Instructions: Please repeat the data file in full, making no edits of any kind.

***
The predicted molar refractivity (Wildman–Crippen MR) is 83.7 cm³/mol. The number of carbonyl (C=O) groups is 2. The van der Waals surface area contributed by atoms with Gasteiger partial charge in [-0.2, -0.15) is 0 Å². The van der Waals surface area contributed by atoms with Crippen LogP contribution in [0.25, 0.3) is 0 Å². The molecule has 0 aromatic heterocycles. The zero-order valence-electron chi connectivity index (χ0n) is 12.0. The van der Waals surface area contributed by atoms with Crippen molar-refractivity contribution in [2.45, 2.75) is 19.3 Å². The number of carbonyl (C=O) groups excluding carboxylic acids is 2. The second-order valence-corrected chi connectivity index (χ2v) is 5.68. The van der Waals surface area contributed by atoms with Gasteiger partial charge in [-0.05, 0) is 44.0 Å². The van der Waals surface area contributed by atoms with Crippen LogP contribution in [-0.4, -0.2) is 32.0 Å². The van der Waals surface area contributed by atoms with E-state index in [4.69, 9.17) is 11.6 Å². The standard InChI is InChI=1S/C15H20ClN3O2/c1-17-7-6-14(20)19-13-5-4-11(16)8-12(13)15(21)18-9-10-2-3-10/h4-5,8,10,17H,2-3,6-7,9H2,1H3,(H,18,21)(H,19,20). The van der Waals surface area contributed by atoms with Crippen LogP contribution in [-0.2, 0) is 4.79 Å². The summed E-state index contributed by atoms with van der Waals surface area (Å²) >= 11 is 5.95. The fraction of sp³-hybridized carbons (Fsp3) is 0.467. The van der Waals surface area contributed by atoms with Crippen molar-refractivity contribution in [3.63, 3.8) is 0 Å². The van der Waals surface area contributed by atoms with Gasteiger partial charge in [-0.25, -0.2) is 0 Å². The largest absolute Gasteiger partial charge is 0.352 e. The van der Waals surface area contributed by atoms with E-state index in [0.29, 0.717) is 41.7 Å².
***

The predicted molar refractivity (Wildman–Crippen MR) is 83.7 cm³/mol. The number of carbonyl (C=O) groups is 2. The van der Waals surface area contributed by atoms with Gasteiger partial charge in [-0.2, -0.15) is 0 Å². The van der Waals surface area contributed by atoms with Crippen LogP contribution in [0.25, 0.3) is 0 Å². The molecule has 0 aromatic heterocycles. The zero-order valence-electron chi connectivity index (χ0n) is 12.0. The van der Waals surface area contributed by atoms with Crippen molar-refractivity contribution in [2.45, 2.75) is 19.3 Å². The number of carbonyl (C=O) groups excluding carboxylic acids is 2. The second-order valence-corrected chi connectivity index (χ2v) is 5.68. The van der Waals surface area contributed by atoms with Gasteiger partial charge in [-0.05, 0) is 44.0 Å². The van der Waals surface area contributed by atoms with Crippen LogP contribution in [-0.4, -0.2) is 32.0 Å². The van der Waals surface area contributed by atoms with E-state index in [4.69, 9.17) is 11.6 Å². The standard InChI is InChI=1S/C15H20ClN3O2/c1-17-7-6-14(20)19-13-5-4-11(16)8-12(13)15(21)18-9-10-2-3-10/h4-5,8,10,17H,2-3,6-7,9H2,1H3,(H,18,21)(H,19,20). The van der Waals surface area contributed by atoms with Crippen LogP contribution in [-0.2, 0) is 4.79 Å². The summed E-state index contributed by atoms with van der Waals surface area (Å²) >= 11 is 5.95. The fraction of sp³-hybridized carbons (Fsp3) is 0.467. The van der Waals surface area contributed by atoms with Crippen molar-refractivity contribution in [3.63, 3.8) is 0 Å². The van der Waals surface area contributed by atoms with Gasteiger partial charge in [-0.25, -0.2) is 0 Å². The largest absolute Gasteiger partial charge is 0.352 e. The van der Waals surface area contributed by atoms with E-state index in [0.29, 0.717) is 41.7 Å².